Humans of Covid-19

Free State doctor: ‘This pandemic has changed everything’

Free State doctor: ‘This pandemic has changed everything’

Maverick Citizen this week shares the stories of 26 workers who have been at the frontline of the Covid-19 response. These men and women work in health facilities in the nine provinces, some as doctors, others as nurses and some as mortuary workers, cleaners and porters. Journalist Nomatter Ndebele and photographer Thom Pierce undertook the challenging task of crisscrossing the country, at times under tight lockdown regulations, to document the stories of these incredible people who do not view themselves as heroes. In the fourth episode they go from Gauteng to the North West, the Free State and KwaZulu-Natal.

Read Episode 1 here, Episode 2 here and Episode 3 here.

Jinal Bhiman, Johannesburg, Gauteng. (Photo: Thom Pierce)


Jinal Bhiman, Medical Scientist, NICD, Gauteng

For many of us, our anxieties and worries around Covid-19 started when the government put the country into lockdown. Unbeknownst to the rest of us, however, medical scientist at the National Institute for Communicable Diseases Jinal Bhiman and her team had been in a race against time from the middle of January. Long before thousands of us even knew we had a problem, medical scientists like Bhiman were already working on a solution.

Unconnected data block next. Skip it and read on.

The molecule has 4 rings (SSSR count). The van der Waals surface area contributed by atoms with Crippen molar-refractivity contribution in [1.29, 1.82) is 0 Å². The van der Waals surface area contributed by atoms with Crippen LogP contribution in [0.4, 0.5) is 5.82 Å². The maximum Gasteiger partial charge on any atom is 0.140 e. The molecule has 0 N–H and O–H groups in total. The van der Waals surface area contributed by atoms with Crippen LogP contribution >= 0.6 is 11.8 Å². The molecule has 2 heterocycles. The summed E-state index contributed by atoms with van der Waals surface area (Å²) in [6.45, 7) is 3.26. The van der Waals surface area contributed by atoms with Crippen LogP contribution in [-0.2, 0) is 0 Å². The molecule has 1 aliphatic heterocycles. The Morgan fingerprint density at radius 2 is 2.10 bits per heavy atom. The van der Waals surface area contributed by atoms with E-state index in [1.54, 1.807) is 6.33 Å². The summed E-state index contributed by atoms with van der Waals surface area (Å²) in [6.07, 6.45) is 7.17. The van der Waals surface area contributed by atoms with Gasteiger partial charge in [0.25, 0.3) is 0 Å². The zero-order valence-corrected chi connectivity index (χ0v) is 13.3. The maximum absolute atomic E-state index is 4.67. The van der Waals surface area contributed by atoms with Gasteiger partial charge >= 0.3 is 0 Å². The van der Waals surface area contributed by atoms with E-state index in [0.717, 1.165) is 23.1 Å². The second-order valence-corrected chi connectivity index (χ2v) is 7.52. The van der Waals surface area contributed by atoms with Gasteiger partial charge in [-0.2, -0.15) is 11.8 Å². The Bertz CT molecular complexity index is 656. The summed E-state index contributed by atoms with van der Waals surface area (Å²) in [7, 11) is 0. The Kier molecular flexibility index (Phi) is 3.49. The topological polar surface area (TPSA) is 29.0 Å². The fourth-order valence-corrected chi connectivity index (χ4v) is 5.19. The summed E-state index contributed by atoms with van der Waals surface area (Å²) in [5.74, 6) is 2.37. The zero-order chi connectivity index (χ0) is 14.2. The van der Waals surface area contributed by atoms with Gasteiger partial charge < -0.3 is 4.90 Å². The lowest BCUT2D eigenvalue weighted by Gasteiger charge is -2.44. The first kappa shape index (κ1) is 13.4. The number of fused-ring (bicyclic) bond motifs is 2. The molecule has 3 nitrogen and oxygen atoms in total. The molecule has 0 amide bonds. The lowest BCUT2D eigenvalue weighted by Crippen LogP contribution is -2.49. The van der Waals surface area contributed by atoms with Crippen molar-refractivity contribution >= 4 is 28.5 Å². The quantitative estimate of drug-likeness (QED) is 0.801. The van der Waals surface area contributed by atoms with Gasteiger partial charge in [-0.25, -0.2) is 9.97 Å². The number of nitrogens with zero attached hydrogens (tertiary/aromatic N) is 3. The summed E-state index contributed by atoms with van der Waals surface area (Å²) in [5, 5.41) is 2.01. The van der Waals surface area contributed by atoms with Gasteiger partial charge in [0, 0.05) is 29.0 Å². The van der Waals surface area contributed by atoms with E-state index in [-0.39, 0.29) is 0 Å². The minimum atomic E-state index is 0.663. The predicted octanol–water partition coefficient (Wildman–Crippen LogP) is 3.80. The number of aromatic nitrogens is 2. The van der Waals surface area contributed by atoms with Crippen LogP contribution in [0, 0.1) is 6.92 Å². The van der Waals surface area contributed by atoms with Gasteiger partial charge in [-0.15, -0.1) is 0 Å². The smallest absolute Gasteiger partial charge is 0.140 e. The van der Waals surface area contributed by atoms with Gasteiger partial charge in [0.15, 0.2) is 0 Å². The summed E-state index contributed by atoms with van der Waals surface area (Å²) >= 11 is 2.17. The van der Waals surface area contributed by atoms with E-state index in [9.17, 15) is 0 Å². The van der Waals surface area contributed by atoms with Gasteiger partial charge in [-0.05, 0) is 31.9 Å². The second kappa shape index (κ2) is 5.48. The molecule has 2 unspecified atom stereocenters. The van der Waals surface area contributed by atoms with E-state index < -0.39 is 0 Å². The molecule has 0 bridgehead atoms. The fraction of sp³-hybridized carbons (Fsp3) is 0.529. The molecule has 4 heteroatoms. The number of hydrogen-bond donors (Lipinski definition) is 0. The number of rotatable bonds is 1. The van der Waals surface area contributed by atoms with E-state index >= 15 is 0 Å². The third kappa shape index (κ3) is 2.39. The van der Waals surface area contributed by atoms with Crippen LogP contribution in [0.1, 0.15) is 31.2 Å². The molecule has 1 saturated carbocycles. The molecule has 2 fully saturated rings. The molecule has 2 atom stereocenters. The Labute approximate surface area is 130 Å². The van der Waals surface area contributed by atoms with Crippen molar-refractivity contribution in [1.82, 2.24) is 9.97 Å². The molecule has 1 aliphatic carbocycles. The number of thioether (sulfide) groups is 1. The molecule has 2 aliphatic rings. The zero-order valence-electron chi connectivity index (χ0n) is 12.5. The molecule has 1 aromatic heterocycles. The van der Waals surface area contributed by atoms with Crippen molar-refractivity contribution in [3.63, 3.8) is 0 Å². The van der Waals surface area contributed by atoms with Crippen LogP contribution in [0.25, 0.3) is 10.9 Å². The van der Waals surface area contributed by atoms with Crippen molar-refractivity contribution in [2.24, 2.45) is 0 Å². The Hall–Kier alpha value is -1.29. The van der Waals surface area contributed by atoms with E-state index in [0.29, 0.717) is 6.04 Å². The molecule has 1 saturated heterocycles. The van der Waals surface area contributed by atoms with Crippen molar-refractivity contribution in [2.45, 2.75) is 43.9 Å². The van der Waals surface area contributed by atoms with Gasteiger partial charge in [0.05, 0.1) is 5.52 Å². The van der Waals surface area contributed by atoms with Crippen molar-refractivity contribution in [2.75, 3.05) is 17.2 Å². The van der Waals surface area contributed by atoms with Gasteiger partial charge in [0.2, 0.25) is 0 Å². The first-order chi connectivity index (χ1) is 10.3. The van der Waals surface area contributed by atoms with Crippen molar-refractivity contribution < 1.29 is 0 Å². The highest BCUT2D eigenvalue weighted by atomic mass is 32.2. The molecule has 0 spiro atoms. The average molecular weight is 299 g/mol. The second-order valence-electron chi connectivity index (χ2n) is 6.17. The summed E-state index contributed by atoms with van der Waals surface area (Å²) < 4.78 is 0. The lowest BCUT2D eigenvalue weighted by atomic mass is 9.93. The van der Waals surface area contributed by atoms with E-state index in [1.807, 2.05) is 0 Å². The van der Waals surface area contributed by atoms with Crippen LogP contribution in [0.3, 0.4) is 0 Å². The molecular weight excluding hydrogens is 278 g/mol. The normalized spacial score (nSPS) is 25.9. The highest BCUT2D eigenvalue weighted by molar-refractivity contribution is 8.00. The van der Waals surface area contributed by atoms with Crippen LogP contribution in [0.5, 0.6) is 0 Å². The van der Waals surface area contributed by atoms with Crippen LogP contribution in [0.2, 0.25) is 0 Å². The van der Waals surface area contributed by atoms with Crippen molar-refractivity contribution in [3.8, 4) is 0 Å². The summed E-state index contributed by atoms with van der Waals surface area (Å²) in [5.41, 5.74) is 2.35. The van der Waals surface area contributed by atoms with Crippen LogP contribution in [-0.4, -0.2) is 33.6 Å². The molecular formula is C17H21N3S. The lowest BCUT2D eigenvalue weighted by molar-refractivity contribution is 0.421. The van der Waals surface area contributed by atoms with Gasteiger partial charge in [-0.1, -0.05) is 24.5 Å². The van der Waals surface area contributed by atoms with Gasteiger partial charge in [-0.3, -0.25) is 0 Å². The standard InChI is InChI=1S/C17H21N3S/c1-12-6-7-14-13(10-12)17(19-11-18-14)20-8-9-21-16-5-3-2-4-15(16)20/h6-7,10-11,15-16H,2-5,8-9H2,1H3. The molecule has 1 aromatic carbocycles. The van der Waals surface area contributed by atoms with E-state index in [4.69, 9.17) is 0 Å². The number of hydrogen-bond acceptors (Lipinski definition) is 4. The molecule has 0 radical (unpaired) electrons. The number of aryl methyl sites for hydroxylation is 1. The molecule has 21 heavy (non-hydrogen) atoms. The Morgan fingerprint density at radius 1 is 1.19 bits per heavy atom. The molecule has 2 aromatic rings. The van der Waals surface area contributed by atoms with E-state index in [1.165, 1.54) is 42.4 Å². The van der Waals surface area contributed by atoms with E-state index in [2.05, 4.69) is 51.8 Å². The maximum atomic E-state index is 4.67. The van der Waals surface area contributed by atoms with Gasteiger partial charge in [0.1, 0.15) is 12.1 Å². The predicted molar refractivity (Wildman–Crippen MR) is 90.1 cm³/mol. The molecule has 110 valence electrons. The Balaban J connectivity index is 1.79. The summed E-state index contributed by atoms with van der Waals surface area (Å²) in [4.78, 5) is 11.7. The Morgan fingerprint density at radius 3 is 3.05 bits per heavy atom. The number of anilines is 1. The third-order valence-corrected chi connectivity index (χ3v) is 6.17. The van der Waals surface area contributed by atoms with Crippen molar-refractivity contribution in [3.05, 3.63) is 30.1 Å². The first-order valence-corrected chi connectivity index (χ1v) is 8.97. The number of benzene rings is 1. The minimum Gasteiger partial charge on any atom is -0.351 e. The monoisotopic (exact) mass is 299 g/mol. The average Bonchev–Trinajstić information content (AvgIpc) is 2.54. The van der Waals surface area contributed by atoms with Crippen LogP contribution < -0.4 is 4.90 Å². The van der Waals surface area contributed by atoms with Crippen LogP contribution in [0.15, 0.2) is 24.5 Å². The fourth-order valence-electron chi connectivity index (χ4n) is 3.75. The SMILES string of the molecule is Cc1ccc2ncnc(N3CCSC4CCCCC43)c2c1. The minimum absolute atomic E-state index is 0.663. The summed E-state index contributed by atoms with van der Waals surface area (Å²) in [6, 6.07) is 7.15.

The team at the NICD put their heads together and started to develop a test kit. This was the first momentous task that the team was faced with. They needed to create a test that would allow Covid-19 infections to be identified. 

“We tested for a month and a bit, and for the longest time we had nothing. We started to worry that our test was not picking the virus up,” said Bhiman. 

The team continued their work every day and held their breath every night. Many people at the NICD volunteered to take up shifts and many of the old hands committed to long hours for weeks on end in the hope that their test kit would yield results. 

Finally, the team had a breakthrough. “It was actually my daughter’s first birthday and that evening the usually prompt update on the team’s WhatsApp group was late. That was the first sign,” she recalled. The moment they had been waiting for finally arrived, but it was a bittersweet moment. 

“We were pleased that we picked it up, but it also meant that someone was ill,” said Bhiman.  

After that, the team shifted its focus to expanding testing kits and advising the government. 

The work at the lab has not stopped – the team has now taken the role of monitoring the virus and conducting research. Its efforts are driven towards advising and assisting other African countries.

Mohale Setlaba, Phutadijaba, Free State. (Photo: Thom Pierce)